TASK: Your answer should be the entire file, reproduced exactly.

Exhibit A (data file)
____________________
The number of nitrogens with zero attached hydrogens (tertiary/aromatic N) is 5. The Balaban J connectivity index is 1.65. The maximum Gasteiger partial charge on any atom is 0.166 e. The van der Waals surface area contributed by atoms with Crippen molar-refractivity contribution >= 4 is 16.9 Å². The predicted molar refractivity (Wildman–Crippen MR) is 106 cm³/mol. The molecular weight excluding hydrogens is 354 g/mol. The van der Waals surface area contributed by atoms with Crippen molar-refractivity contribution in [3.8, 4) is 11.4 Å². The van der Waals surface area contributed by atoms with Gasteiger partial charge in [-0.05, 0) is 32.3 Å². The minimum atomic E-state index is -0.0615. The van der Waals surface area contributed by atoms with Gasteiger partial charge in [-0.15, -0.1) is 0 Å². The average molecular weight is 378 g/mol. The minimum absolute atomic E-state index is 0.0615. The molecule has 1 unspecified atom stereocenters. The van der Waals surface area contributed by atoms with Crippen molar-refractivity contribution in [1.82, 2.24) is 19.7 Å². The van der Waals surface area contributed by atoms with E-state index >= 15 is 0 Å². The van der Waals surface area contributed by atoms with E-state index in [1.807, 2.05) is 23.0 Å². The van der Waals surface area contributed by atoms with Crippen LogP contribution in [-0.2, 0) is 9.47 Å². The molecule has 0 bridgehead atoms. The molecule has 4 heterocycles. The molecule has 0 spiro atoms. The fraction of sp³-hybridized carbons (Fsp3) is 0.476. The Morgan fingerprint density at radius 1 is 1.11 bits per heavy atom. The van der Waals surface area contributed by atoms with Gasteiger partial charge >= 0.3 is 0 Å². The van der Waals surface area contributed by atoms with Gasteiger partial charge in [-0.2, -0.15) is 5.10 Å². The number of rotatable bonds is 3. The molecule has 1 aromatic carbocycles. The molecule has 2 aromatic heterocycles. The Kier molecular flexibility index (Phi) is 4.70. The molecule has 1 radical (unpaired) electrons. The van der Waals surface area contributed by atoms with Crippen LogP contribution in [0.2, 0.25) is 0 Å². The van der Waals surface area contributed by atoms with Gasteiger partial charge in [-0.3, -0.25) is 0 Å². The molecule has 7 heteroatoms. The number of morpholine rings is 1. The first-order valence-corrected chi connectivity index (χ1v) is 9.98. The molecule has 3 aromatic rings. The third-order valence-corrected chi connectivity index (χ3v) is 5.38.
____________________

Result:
The number of nitrogens with zero attached hydrogens (tertiary/aromatic N) is 5. The Balaban J connectivity index is 1.65. The maximum Gasteiger partial charge on any atom is 0.166 e. The van der Waals surface area contributed by atoms with Crippen molar-refractivity contribution >= 4 is 16.9 Å². The predicted molar refractivity (Wildman–Crippen MR) is 106 cm³/mol. The molecular weight excluding hydrogens is 354 g/mol. The van der Waals surface area contributed by atoms with Crippen molar-refractivity contribution in [3.8, 4) is 11.4 Å². The van der Waals surface area contributed by atoms with Gasteiger partial charge in [-0.05, 0) is 32.3 Å². The minimum atomic E-state index is -0.0615. The van der Waals surface area contributed by atoms with Gasteiger partial charge in [-0.15, -0.1) is 0 Å². The average molecular weight is 378 g/mol. The minimum absolute atomic E-state index is 0.0615. The molecule has 1 unspecified atom stereocenters. The van der Waals surface area contributed by atoms with Crippen molar-refractivity contribution in [1.82, 2.24) is 19.7 Å². The van der Waals surface area contributed by atoms with E-state index >= 15 is 0 Å². The van der Waals surface area contributed by atoms with E-state index in [1.807, 2.05) is 23.0 Å². The van der Waals surface area contributed by atoms with Crippen LogP contribution in [-0.2, 0) is 9.47 Å². The molecule has 0 bridgehead atoms. The molecule has 4 heterocycles. The molecule has 0 spiro atoms. The fraction of sp³-hybridized carbons (Fsp3) is 0.476. The Morgan fingerprint density at radius 1 is 1.11 bits per heavy atom. The van der Waals surface area contributed by atoms with Gasteiger partial charge >= 0.3 is 0 Å². The van der Waals surface area contributed by atoms with Gasteiger partial charge in [-0.2, -0.15) is 5.10 Å². The number of rotatable bonds is 3. The molecule has 1 aromatic carbocycles. The molecule has 2 aromatic heterocycles. The Kier molecular flexibility index (Phi) is 4.70. The molecule has 1 radical (unpaired) electrons. The van der Waals surface area contributed by atoms with Crippen LogP contribution in [0.2, 0.25) is 0 Å². The van der Waals surface area contributed by atoms with Gasteiger partial charge in [-0.3, -0.25) is 0 Å². The molecule has 7 heteroatoms. The number of morpholine rings is 1. The first-order valence-corrected chi connectivity index (χ1v) is 9.98. The molecule has 3 aromatic rings. The third-order valence-corrected chi connectivity index (χ3v) is 5.38.